Sri Lanka’s prime minister Ranil Wickremesinghe agreed to resign on Saturday while president Gotabaya Rajapaksa said he will step down on July 13 after protesters stormed the president’s residence and office as well as torched the PM’s house amid growing anger over the country’s worst economic crisis in seven decades. The island nation has seen months of protests which have nearly dismantled the Rajapaksa political dynasty that has ruled Sri Lanka for most of the past two decades.
In an exclusive interaction with News18, economist and political observer Shashi Dhanatunge, who has worn many hats, shed light on the reasons behind the spiralling crisis in the country, the current situation, and what the future may hold.
What is a short way of describing who you are and why readers can trust your assessment/thoughts?
I am a Sri Lankan-born British citizen. I returned to Sri Lanka in the year 2014 to invest in a real estate project. However, instead, I ended up being in the public service by invitation as the Chairman of Ceylon Shipping Corporation, Vice Chairman of Civil Aviation Authority and Board Member of Ceylon Petroleum Corporation during a span of just four and a half years. Currently, I am serving as an investment consultant, representing three investment groups in the US, Europe and Far East Asia.
Very succinctly, what and who is responsible for the current crisis in Sri Lanka?
The corrupt political system and the highly politicised public sector are totally responsible for the current crisis.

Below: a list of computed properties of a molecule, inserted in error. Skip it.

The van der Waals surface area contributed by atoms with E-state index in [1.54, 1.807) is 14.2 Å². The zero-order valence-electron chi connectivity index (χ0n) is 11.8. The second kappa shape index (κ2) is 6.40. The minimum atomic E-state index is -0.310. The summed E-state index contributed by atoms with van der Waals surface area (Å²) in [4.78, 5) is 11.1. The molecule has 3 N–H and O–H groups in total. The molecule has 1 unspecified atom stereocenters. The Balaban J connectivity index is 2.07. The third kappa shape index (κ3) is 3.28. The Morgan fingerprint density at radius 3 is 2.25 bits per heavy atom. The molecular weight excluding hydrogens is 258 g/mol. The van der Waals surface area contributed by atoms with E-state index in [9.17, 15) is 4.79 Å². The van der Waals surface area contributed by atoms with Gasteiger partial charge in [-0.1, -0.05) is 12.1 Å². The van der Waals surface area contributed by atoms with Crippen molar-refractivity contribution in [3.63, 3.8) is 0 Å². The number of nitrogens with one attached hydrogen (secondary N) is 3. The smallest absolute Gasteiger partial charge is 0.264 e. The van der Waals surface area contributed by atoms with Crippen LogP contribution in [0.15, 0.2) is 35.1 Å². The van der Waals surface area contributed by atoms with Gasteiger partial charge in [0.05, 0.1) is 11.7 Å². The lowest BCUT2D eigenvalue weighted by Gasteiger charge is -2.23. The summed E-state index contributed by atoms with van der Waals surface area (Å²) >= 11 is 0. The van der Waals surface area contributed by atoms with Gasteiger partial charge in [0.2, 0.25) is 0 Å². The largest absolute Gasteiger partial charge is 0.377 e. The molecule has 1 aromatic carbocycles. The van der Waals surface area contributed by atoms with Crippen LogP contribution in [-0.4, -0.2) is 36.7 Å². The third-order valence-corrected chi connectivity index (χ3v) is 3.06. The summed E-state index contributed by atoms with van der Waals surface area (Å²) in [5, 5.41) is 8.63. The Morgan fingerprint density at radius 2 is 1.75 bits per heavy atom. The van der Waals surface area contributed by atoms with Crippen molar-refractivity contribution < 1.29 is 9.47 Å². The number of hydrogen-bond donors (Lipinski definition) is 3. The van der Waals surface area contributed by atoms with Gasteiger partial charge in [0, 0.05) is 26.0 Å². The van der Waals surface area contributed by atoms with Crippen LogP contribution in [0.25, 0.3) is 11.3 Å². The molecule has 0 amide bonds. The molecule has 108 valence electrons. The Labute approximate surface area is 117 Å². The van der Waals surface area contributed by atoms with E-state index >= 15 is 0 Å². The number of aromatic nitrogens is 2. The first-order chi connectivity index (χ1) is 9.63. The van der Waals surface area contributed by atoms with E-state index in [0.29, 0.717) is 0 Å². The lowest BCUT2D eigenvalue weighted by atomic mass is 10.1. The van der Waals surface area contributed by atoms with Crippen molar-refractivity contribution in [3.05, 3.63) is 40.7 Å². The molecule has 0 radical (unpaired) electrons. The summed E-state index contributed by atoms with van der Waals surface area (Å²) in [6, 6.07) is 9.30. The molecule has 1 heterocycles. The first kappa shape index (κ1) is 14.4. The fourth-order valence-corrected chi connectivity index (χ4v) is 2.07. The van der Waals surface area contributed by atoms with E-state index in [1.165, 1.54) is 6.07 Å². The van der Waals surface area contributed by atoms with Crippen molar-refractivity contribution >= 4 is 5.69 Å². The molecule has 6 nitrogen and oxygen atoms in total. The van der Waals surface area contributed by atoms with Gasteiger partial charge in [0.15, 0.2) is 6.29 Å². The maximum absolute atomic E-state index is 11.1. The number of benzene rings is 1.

Why do you say that?
For many years, Sri Lanka’s national expenditure has exceeded its national income, and its production of tradable goods and services has been inadequate. Most of the large infrastructure projects undertaken during the last 20 years have been politically motivated. Even today, after several years of completion of those projects, none of those would qualify and justify through a simple PEST or PESTLE analysis. There are Cabinet of Ministers, a Parliament, Treasury officials and a Central Bank to keep monitoring the public expenditure and plan the government budgets regularly. If those aspects have not happened and are not consistent in their efforts, then who else is responsible other than those politicians and public officials?
Has it been coming for years and if so, do you think things are at rock bottom right now? Why?
As I said, this crisis was on the menu and on a slow cooking mode for the last 20 odd years until it began to accelerate due to multiple compounding factors like the Easter Sunday bombings in April 2019, unwarranted tax cuts in November 2019, money creation, a stubborn decision to shift to organic farming in 2021, and the impact of the Covid-19 pandemic. As a result of those, tourism income dropped, treasury income was lost, Sri Lankan Rupee depreciated drastically, the agricultural sector collapsed, and all other forex earning channels suffered, respectively.
Do you have family or friends impacted by the crisis? What are they facing?
Most of my family and friends are living in and around the city of Colombo. Therefore, they are mostly impacted by the shortage of fuel, gas and electricity. The shortage of food and medicines is not fully impacted, but there is only a limited choice and a range at a very high cost, 200% to 400% more.